Around the 10th century, the center of power moved east from the center of Java. In the eastern region were the kingdoms of Kadiri, Singhasari and Majapahit, which were primarily dependent on rice cultivation. However, trade between the Indonesian archipelago and China and India is also developing.

Raden Wijaya founded Majapahit and his power peaked during the reign of Hayam Wuruk (r. 1350-1389). Direct control tended to be limited to Java, Bali and Madura, but the kingdom claimed sovereignty over the entire Indonesian archipelago. Gajamada was Hayamul’s Mahapati

He led many territorial conquests for the kingdom. Formerly the Kingdom of Java was focused on agriculture. However, Majapahit managed to manage the ports and routes and became the first commercial empire in Java. Majapahit experienced a setback with the death of Hayam Wuruk and the entry of Islam into Indonesia.

Islamic empire era
By the end of the 16th century, Islam’s development had surpassed Hinduism and Buddhism as Java’s dominant religions. The emergence of the Islamic kingdom in Java was also inseparable from the role of Warrisongo. Initially, the spread of Islam was very rapid and accepted by the general public, but eventually Dawah entered and was carried out by the rulers of the island.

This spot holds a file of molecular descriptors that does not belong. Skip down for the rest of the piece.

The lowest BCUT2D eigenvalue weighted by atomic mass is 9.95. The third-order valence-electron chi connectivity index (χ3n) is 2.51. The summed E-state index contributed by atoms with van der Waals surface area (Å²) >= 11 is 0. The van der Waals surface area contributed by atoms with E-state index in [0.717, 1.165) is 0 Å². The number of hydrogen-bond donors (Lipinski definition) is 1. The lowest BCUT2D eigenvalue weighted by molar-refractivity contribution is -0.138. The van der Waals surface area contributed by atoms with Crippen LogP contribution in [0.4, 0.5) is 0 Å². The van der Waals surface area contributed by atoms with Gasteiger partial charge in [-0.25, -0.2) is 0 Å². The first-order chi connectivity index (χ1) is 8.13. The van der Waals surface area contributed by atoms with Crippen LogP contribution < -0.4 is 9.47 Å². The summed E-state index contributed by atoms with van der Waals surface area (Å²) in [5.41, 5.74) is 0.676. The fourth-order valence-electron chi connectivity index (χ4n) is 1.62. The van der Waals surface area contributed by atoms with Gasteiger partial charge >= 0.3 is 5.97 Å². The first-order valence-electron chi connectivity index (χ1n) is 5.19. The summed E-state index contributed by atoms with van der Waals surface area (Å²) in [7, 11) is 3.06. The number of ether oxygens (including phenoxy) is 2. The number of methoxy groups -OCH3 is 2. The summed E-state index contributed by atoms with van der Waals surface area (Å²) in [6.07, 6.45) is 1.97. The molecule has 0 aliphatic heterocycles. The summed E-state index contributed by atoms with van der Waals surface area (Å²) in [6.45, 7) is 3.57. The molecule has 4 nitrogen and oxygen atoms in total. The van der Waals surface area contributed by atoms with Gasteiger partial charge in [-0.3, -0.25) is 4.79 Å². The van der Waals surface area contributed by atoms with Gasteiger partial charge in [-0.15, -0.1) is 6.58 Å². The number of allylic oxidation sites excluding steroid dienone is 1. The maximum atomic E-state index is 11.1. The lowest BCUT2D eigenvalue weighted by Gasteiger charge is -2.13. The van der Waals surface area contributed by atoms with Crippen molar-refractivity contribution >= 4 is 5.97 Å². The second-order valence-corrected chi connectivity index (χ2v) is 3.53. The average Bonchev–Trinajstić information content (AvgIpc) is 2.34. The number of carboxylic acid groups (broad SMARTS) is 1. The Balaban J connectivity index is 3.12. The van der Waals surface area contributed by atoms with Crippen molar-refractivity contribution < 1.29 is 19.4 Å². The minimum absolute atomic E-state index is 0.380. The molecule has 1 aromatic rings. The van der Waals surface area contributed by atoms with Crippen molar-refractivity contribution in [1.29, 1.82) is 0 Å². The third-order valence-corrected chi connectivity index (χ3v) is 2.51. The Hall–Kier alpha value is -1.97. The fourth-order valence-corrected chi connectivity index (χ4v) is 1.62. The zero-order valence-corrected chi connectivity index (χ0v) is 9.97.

The first Islamic kingdoms recorded in Java were Demak Kingdom or Demak Bintoro Sultanate. The Kingdom of Demak was led by one of the descendants of the Muslim Majapahit, Raden Patah. During this period, the Islamic Kingdom began to develop and gained power in Pajan, Surakarta, Yogyakarta, Cirebon and Banten.

The Kingdom of Mataram in the second half of the 16th century grew into a dominant force in central and eastern Java. The rulers of Surabaya and Cirebon were successfully conquered under Mataram’s rule, leaving only Mataram and Banten when the Dutch arrived in the 17th century.

Some kingdoms of Islamic heritage in Java can still be found in some cities. For example, Surakarta has two kingdoms, Kasnanan and Manknegaran, Yogyakarta has two kingdoms, Sultan and Pakalaman, and Cirebon has three kingdoms. In other words, Kasephan, Kasirebonan, Kasephan.